Turk and his customers argue that other ways to invest in gold--such as exchange-traded funds (ETFs) and brokerages--are too risky or too costly. In the case of an ETF, for instance, investors hold paper whose value depends on the smooth, honest operations of traditional exchanges. Says Mark Kohr, who recently sold his house in Venice, Calif., and began pouring his profit into GoldMoney, "I don't want to sound like a fruitcake, but the appeal of GoldMoney is that it's outside of the system."

For centuries, of course, gold was the system, the standard underlying much of global commerce. But in more modern times, it lost luster, particularly after President Franklin D. Roosevelt signed legislation making it illegal for individual Americans to own gold coins, bullion, and certificates. That law was rescinded in 1974. Gold prices soared in the inflation-ridden late 1970s but then slumped and stagnated. The metal traded around $250 an ounce in 1999 and has for decades been a lousy long-term investment.

Nevertheless, Turk maintains that gold is like insurance, shielding wealth from global economic calamity. In fact, he and other goldbugs see the recent run-up in gold's price as almost beside the point. In the long term, they say, governments are too quick to print money, which spurs inflation and destroys buying power. "There are too many political factors that can wreck a currency," Turk says. "You have to do what lets you sleep at night." If you think the country is about to collapse, you might as well profit from it.
 
One previous M&M blog article suggested the ETF could remove 25% of available silver from the market. I've read elsewhere that Barclay's ETF proposal could effectively empty the COMEX warehouses. Can you imagine the effect that would have?

Unlike gold, there are important industries that depend on this stuff. What would happen if suddenly 25% of the world's above-ground oil stockpiles suddenly disappeared?

Finally, silver is rarer than gold. Most of the gold ever mined is still around, whereas the silver keeps getting used.

Is it any wonder all the billionaires have maxed out on this stuff and stored it overseas? If the Feds ever confiscate PMs again, they'll start with silver.
 
Finally, silver is rarer than gold. Most of the gold ever mined is still around, whereas the silver keeps getting used.

This is not true. Nearly 40% of the silver produced is used for jewelry, tableware, coinage, etc. Silver production is seven to eight times that of gold, and the overall production of silver from the dawn of man is about ten times more than gold. There is a lot of the stuff laying around--a lot more than gold.

I think the price ratio of the two metals is a load of crap. The supply and demand for the two are what they are, and the two have little relation.

The ETF buying up part of the supply could cause a serious price distortion. You have to take into account that the market discounts the future. Some of the recent price rise is undoubtedly due to expectations about the ETF.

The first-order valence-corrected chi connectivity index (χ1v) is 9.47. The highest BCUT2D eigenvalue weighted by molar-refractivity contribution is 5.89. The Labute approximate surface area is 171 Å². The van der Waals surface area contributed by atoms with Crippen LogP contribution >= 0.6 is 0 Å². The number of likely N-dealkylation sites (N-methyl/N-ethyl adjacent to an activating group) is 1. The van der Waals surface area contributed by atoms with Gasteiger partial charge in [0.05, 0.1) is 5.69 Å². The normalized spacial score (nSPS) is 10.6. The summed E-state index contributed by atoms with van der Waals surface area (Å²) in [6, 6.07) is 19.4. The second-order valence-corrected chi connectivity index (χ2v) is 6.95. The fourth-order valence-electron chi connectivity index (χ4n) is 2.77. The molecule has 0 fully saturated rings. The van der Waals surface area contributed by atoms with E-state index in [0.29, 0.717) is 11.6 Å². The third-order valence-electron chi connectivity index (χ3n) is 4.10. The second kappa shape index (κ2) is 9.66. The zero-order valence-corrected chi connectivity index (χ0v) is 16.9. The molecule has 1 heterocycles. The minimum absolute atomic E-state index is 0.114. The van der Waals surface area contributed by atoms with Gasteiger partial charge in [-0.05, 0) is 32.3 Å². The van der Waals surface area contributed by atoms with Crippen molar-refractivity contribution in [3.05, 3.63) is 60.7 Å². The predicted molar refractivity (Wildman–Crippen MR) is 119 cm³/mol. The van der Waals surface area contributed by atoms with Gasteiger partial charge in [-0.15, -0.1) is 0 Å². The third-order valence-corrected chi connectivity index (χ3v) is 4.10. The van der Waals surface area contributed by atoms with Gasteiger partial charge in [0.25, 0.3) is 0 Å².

Technically speaking, yes, all of the silver (just like all of the gold) is still around. None of any metal truly disappears.

However, the amount of readily available silver bullion is a fraction of that for gold.

It's like water -- the world is covered in it, yet paradoxically there simply isn't enough of it (at least, not in the right places). Sounds ridiculous until you qualify it by saying "drinking" water.
 
Another point...

The rise of silver is still basically in line with gains in other PMs in general, going back several years. If the ETF is having an effect, why isn't silver seriously outpacing the others?
 
Gotta ask... what exactly does "amadablamdream" stand for?

"tj & the bear" -- obviously a play on the old TV show -- is my optimistic self (TJ's my real nickname) and my extremely bearish alter ego (which only manifested itself recently).
 
Speaking of water, some are saying that is the next hot commodity investment. I've got my eye on a couple of water utility companies that also happen to pay a 5-6% yield.
 
on the marketocracy.com website I set up a water stock fund a few months ago. it's doing not bad.

I think the gold/silver ratios are very important. gold and silver, as a monetary unit, are basically the same. if you see during the 70s, silver outperformed gold AND the gold/silver ratio topped out at about 15. since 2001 silver has gained 142% while gold has gained 124%.
 
15 Fundamental Reasons to Own Gold


by John Embry

1. Global Currency Debasement:

The US dollar is fundamentally & technically very weak and should fall dramatically. However, other countries are very reluctant to see their currencies appreciate and are resisting the fall of the US dollar. Thus, we are in the early stages of a massive global currency debasement which will see tangibles, and most particularly gold, rise significantly in price.

2. Investment Demand for Gold is Accelerating:

When the crowd recognizes what is unfolding, they will seek an alternative to paper currencies and financial assets and this will create an enormous investment demand for gold. To facilitate this demand, a number of new vehicles like Central Gold Trust and gold Exchange Traded Funds (Elf's) are being created.